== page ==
England To Go Into Second Lockdown From Thursday, Boris Johnson Confirms

Rachel Wearmouth
·Political correspondent, HuffPost UK
·5-min read

A national lockdown in England will come into force from Thursday, Boris Johnson has announced amid fears the NHS could be overwhelmed.

Speaking at a snap Downing Street press conference on Saturday, the prime minister said strict new measures will remain in place until December 2, with people strongly encouraged to stay at home.

It came as chief scientific officer Patrick Vallance said that if the government took no action the Covid-19 second wave would be “twice as bad or more” than the first.

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Johnson said: “The virus is spreading even faster than the reasonable worst case scenario of our scientific advisers.

“Unless we act, we could see deaths in this country running at several thousand a day – a peak of mortality, alas, bigger than the one we saw in April.”

All pubs, restaurants, hospitality venues and leisure facilities will therefore close, but unlike in March schools, colleges and universities will stay open.

In what will be a relief for many workers, the furlough scheme, which sees the government pay 80% of lost wages, will be extended until December 2.

Johnson stressed that during the month-long lockdown, people should only leave their home for education, work, to shop for essential items, recreation outdoors, for medical reasons or to escape harm.

When outdoors, they should only mix with people from their household or with one person from another household, he added.

The PM said he had reached his decision because the overrunning of the NHS would be a “medical and moral disaster, beyond the raw loss of life”.

He said: “Doctors and nurses would be forced to choose which patients to treat, who would get oxygen and who wouldn’t, who would live and who would die.”

Chief Medical Officer for England Chris Whitty walks through Westminster in London on October 31, 2020 (Photo: JUSTIN TALLIS via Getty Images)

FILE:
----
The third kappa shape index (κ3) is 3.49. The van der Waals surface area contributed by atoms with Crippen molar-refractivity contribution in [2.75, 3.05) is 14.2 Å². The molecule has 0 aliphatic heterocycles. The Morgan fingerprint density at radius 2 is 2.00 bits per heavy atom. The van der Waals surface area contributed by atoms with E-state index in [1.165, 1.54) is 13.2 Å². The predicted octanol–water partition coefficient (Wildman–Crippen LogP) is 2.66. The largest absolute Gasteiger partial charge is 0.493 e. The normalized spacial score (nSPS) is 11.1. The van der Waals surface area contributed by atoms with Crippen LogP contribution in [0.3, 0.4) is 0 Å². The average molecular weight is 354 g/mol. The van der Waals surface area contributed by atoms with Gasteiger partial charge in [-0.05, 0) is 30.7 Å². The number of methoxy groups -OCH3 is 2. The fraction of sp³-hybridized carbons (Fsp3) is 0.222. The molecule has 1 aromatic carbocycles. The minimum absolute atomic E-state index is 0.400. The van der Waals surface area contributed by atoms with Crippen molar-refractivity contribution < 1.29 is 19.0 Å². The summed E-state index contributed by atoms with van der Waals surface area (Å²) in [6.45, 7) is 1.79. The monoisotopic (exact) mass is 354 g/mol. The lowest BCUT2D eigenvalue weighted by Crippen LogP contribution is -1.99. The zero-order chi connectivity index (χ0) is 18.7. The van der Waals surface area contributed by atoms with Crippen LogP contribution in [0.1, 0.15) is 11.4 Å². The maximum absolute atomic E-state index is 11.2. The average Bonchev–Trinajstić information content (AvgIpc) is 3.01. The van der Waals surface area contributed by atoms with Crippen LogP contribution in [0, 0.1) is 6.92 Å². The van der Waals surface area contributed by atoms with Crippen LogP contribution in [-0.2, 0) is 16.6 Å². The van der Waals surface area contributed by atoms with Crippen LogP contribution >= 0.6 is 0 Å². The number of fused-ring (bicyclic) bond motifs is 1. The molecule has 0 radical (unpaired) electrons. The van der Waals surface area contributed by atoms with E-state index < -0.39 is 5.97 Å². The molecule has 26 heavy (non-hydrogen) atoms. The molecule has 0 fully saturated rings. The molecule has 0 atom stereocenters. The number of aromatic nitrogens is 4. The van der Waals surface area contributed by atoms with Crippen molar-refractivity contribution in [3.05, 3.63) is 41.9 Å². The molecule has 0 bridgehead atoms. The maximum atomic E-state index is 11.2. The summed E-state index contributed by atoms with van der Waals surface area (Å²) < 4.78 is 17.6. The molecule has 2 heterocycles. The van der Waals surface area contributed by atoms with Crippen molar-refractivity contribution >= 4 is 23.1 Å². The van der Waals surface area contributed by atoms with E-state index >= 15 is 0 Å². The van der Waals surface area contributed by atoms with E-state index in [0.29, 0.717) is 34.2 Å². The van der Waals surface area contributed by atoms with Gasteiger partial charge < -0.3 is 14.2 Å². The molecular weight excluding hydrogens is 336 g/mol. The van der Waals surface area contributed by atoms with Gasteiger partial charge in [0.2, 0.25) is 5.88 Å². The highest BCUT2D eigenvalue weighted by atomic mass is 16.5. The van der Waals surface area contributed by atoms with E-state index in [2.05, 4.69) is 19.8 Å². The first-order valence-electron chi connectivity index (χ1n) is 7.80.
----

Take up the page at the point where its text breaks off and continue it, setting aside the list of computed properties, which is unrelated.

Chief Medical Officer for England Chris Whitty walks through Westminster in London on October 31, 2020 (Photo: JUSTIN TALLIS via Getty Images)

He added: “The risk is, for the first time in our lives, the NHS will not be there for us.”

It comes after Johnson chaired an emergency meeting of the Cabinet at Number 10, after the country recorded a spike in coronavirus infections, hospitalisations and deaths. More than 1m coronavirus cases have now been recorded in the UK.

At the meeting, chief medical officer Chris Whitty and Vallance told ministers that every one in every 100 people in England have Covid, compared with one in 2,300 in July and one in 200 at the beginning of October.

The scientists also warned that the NHS would run out of critical care beds by early December, including the beds at the emergency Nightingale hospitals and even if all non-emergency operations were cancelled, if drastic action was not taken quickly.

Whitty warned that the prevalence of coronavirus has been increasing “extremely rapidly” in recent weeks.

Citing Office for National Statistics data, the chief medical officer for England said: “The prevalence of this disease has been going up extremely rapidly over the last few weeks, having been very flat due to the work of everybody in the country over spring and summer.

“And we now have around 50,000 new cases a day and that is rising.”